Vujnovic and Kruckeberg (2015) argue that an indicator of a revolution is individuals’ inability to ignore it. Today, we are being fundamentally changed as human beings, albeit this revolution remains largely invisible because what is happening can be easily discounted as an extremely rapid and geometrically accelerating evolution. These authors argue that massive changes are evident in at least four dimensions: socially, in which electronic channels of communication are replacing face-to-face communication; politically, in which power differentials are being flattened and sometimes juxtaposed, with unpredictable power emanating quickly from unrecognized and unseen sources; economically, in which ostensibly inexpensive information results in a greed for this information that can enslave consumers both financially and through inordinate demands on their time; and culturally, in which a global culture is emerging, not only in consumer tastes, but to a lesser extent in a melding of traditions and values. 

 

The global pandemic, albeit tragic and devastating, has only accelerated and compressed the timeframe of this revolution, which was inevitable with or without the impact of covid-19.  Over two decades ago, Kruckeberg (2000) had pondered the implications of communication technology for today’s global society:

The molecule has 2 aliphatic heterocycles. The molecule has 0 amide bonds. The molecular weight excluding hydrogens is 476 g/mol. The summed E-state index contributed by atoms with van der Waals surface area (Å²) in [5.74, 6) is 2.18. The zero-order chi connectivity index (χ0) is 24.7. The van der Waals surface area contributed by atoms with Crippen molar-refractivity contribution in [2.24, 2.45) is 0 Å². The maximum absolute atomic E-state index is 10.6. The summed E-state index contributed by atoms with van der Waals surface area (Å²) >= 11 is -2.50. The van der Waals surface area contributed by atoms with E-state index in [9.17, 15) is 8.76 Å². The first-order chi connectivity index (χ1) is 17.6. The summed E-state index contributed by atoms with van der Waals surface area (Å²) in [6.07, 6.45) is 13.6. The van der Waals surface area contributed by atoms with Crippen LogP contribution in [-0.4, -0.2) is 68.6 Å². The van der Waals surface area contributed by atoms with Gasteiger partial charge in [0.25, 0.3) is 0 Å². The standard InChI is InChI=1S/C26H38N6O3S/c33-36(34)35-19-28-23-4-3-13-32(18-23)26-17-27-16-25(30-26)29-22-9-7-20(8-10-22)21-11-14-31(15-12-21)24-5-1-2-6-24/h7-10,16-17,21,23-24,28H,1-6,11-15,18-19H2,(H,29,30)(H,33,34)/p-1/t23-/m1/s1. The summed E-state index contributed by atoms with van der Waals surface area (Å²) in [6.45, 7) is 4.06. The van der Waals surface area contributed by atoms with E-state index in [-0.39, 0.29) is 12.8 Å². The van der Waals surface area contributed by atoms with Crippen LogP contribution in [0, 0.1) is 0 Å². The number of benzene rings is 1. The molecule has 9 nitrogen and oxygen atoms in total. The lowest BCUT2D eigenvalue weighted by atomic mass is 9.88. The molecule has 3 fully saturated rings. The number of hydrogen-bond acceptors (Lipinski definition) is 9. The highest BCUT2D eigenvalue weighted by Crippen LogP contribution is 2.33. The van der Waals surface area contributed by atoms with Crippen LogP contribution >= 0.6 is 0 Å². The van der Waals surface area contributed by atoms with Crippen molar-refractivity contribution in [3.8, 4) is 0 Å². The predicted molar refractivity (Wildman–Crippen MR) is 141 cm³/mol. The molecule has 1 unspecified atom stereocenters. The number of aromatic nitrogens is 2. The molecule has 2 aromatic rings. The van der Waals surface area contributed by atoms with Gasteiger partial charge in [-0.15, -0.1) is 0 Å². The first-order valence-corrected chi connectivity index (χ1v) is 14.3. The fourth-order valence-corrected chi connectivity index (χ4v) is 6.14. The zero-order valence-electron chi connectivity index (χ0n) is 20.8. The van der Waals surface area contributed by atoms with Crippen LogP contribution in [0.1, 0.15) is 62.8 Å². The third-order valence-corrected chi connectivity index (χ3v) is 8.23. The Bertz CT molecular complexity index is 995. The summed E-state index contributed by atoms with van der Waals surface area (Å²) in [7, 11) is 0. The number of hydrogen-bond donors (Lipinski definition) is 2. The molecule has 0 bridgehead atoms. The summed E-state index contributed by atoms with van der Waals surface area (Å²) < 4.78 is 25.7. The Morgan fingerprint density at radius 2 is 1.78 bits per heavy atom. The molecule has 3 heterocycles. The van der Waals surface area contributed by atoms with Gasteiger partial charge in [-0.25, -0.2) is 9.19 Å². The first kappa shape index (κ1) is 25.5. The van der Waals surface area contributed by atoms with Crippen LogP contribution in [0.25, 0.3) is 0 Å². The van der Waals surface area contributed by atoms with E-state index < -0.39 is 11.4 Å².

These massive technological changes—evolving within an extraordinarily short time frame—have tremendous and little understood implications for society and heretofore unmeasured impact on individuals. At the forefront of those who must understand the societal impact of communication technology are public relations practitioners; they must reconcile their organizations’ ongoing relationships with a range of seemingly amorphous publics that are evolving within a global—yet multicultural and highly diverse—society that shows little inclination toward becoming a global community. (p.146)

 

In the foreseeable—if not near—future, significant changes will occur within many of our traditional institutions, for example, in universities that educate public relations practitioners, as well as in a wide range of other institutions of critical importance that employ public relations professionals. Such changes in the former are described in a recent book that is highly critical of the university as an institution, Higher Education and Disaster Capitalism in the Age of Covid-19 (Vujnovic & Foster, 2022), while an article in a Russian journal, “Study on a Conceptual Model for Campus Transformation of Classical Universities in the Digital Era,” makes thoughtful recommendations for the transformation of classical universities in the digital era (Kuzheleva-Sagan et al., 2022).   

A catalyst for change to the nature of PR